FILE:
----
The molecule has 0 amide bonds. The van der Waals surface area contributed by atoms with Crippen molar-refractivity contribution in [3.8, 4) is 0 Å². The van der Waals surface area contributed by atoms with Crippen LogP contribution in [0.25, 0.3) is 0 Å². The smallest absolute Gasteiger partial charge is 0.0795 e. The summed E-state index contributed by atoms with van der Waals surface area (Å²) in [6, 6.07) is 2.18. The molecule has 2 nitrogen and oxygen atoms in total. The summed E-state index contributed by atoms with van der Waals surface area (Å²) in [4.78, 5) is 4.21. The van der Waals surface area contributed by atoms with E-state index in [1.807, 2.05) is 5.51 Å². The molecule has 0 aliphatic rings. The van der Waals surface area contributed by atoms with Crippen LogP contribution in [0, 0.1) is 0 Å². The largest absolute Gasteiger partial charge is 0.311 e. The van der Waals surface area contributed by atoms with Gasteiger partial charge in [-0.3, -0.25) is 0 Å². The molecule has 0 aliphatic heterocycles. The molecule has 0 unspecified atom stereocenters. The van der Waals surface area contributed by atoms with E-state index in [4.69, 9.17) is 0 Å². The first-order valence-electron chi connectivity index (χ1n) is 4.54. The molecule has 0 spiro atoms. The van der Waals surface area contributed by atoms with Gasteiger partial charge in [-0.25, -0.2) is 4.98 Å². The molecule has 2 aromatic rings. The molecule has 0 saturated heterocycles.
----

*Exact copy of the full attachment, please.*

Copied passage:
The molecule has 0 amide bonds. The van der Waals surface area contributed by atoms with Crippen molar-refractivity contribution in [3.8, 4) is 0 Å². The van der Waals surface area contributed by atoms with Crippen LogP contribution in [0.25, 0.3) is 0 Å². The smallest absolute Gasteiger partial charge is 0.0795 e. The summed E-state index contributed by atoms with van der Waals surface area (Å²) in [6, 6.07) is 2.18. The molecule has 2 nitrogen and oxygen atoms in total. The summed E-state index contributed by atoms with van der Waals surface area (Å²) in [4.78, 5) is 4.21. The van der Waals surface area contributed by atoms with E-state index in [1.807, 2.05) is 5.51 Å². The molecule has 0 aliphatic rings. The van der Waals surface area contributed by atoms with Crippen LogP contribution in [0, 0.1) is 0 Å². The largest absolute Gasteiger partial charge is 0.311 e. The van der Waals surface area contributed by atoms with Gasteiger partial charge in [-0.3, -0.25) is 0 Å². The molecule has 0 aliphatic heterocycles. The molecule has 0 unspecified atom stereocenters. The van der Waals surface area contributed by atoms with E-state index in [4.69, 9.17) is 0 Å². The first-order valence-electron chi connectivity index (χ1n) is 4.54. The molecule has 0 spiro atoms. The van der Waals surface area contributed by atoms with Gasteiger partial charge in [-0.25, -0.2) is 4.98 Å². The molecule has 2 aromatic rings. The molecule has 0 saturated heterocycles.